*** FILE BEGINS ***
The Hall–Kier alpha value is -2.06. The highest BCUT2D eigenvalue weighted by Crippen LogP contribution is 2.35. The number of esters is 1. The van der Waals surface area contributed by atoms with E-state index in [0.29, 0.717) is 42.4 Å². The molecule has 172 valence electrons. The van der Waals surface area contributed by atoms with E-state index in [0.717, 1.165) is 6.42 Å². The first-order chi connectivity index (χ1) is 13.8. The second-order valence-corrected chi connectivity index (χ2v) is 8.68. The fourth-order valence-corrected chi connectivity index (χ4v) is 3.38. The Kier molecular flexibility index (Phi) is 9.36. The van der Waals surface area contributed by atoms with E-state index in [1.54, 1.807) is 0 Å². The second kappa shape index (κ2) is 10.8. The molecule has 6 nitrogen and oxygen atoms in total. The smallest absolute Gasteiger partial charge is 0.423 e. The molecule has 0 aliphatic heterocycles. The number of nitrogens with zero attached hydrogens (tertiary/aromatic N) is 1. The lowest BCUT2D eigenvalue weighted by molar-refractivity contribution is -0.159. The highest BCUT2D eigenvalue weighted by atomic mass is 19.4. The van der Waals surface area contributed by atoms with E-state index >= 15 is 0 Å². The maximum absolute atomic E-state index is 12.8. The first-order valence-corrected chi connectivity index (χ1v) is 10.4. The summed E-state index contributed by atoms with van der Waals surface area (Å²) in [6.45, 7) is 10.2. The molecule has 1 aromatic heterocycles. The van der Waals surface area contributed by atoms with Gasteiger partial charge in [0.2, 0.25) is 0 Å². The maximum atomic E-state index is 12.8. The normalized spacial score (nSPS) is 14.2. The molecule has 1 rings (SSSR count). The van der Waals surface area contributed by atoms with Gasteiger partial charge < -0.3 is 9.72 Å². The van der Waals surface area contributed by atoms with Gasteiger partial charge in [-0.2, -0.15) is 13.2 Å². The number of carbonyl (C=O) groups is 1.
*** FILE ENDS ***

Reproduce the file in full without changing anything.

The Hall–Kier alpha value is -2.06. The highest BCUT2D eigenvalue weighted by Crippen LogP contribution is 2.35. The number of esters is 1. The van der Waals surface area contributed by atoms with E-state index in [0.29, 0.717) is 42.4 Å². The molecule has 172 valence electrons. The van der Waals surface area contributed by atoms with E-state index in [0.717, 1.165) is 6.42 Å². The first-order chi connectivity index (χ1) is 13.8. The second-order valence-corrected chi connectivity index (χ2v) is 8.68. The fourth-order valence-corrected chi connectivity index (χ4v) is 3.38. The Kier molecular flexibility index (Phi) is 9.36. The van der Waals surface area contributed by atoms with E-state index in [1.54, 1.807) is 0 Å². The second kappa shape index (κ2) is 10.8. The molecule has 6 nitrogen and oxygen atoms in total. The smallest absolute Gasteiger partial charge is 0.423 e. The molecule has 0 aliphatic heterocycles. The number of nitrogens with zero attached hydrogens (tertiary/aromatic N) is 1. The lowest BCUT2D eigenvalue weighted by molar-refractivity contribution is -0.159. The highest BCUT2D eigenvalue weighted by atomic mass is 19.4. The van der Waals surface area contributed by atoms with E-state index >= 15 is 0 Å². The maximum absolute atomic E-state index is 12.8. The first-order valence-corrected chi connectivity index (χ1v) is 10.4. The summed E-state index contributed by atoms with van der Waals surface area (Å²) in [6.45, 7) is 10.2. The molecule has 1 aromatic heterocycles. The van der Waals surface area contributed by atoms with Gasteiger partial charge in [0.2, 0.25) is 0 Å². The maximum atomic E-state index is 12.8. The normalized spacial score (nSPS) is 14.2. The molecule has 1 rings (SSSR count). The van der Waals surface area contributed by atoms with Gasteiger partial charge < -0.3 is 9.72 Å². The van der Waals surface area contributed by atoms with Gasteiger partial charge in [-0.2, -0.15) is 13.2 Å². The number of carbonyl (C=O) groups is 1.